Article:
Smart farming is a concept quickly catching on in the agricultural business. Offering high-precision crop control, useful data collection, and automated farming techniques, there are clearly many advantages a networked farm has to offer.
A recent Beecham's report entitled Towards Smart Farming: Agriculture Embracing the IoT Vision predicts that food production must increase by 70 percent in the year 2050 in order to meet our estimated world population of 9.6 billion people. It also describes growing concerns about farming in the future: climate change, limited arable land, and costs/availability of fossil fuels. So, what's the solution? Smart farming.
Of the many advantages IoT brings to the table, its ability to innovate the landscape of current farming methods is absolutely groundbreaking. IoT sensors capable of providing farmers with information about crop yields, rainfall, pest infestation, and soil nutrition are invaluable to production and offer precise data which can be used to improve farming techniques over time. New hardware, like the corn-tending Rowbot, is making strides by pairing data-collecting software with robotics to fertilize the corn, apply seed cover-crops, and collect information in order to both maximize yields and minimize waste.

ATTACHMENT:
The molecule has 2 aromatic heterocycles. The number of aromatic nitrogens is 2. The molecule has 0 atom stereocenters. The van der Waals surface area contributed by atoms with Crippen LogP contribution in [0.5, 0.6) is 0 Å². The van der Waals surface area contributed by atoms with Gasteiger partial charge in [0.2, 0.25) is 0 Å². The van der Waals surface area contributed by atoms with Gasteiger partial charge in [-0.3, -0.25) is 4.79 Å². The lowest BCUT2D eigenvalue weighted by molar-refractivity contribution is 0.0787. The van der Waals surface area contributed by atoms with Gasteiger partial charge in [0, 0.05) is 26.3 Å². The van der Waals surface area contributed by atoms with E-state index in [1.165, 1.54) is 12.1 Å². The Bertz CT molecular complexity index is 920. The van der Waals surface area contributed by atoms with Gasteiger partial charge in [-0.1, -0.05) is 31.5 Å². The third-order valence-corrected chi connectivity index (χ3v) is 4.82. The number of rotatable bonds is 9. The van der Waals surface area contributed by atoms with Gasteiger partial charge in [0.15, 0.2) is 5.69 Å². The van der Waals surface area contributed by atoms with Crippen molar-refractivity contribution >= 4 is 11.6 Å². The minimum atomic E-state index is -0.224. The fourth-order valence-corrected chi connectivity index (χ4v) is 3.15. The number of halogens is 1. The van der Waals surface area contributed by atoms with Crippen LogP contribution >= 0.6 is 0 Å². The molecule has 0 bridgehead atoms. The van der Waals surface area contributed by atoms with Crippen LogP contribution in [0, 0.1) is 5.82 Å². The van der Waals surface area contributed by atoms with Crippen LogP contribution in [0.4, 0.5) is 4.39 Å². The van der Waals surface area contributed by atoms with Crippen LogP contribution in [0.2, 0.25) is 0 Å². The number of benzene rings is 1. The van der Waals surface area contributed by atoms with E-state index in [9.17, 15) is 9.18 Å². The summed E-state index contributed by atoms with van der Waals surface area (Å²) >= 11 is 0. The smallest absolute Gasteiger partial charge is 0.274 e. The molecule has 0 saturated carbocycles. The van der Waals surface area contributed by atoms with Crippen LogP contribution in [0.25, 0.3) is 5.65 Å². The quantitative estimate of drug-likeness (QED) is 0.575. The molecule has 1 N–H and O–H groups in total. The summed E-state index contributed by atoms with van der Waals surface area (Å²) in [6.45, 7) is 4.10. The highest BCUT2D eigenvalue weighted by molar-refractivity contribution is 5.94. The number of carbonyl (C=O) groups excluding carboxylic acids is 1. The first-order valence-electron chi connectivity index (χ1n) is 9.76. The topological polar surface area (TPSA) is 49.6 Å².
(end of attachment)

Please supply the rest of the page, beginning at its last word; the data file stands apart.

Another direction in which smart farming is headed involves intensively controlled indoor growing methods. The OpenAG Initiative at MIT Media Lab uses "personal food computers" (small indoor farming environments that monitor/administrate specific growing environments) and an open source platform to collect and share data. The collected data is termed a "climate recipe" which can be downloaded to other personal food computers and used to reproduce climate variables such as carbon dioxide, air temperature, humidity, dissolved oxygen, potential hydrogen, electrical conductivity, and root-zone temperature. This allows users very precise control to document, share, or recreate a specific environment for growing and removes the element of poor weather conditions and human error. It could also potentially allow farmers to induce drought or other abnormal conditions producing desirable traits in specific crops that wouldn't typically occur in nature.
With a future of efficient, data-driven, highly-precise farming methods, it is definitely safe to call this type of farming smart. We can expect IoT will forever change the way we grow food.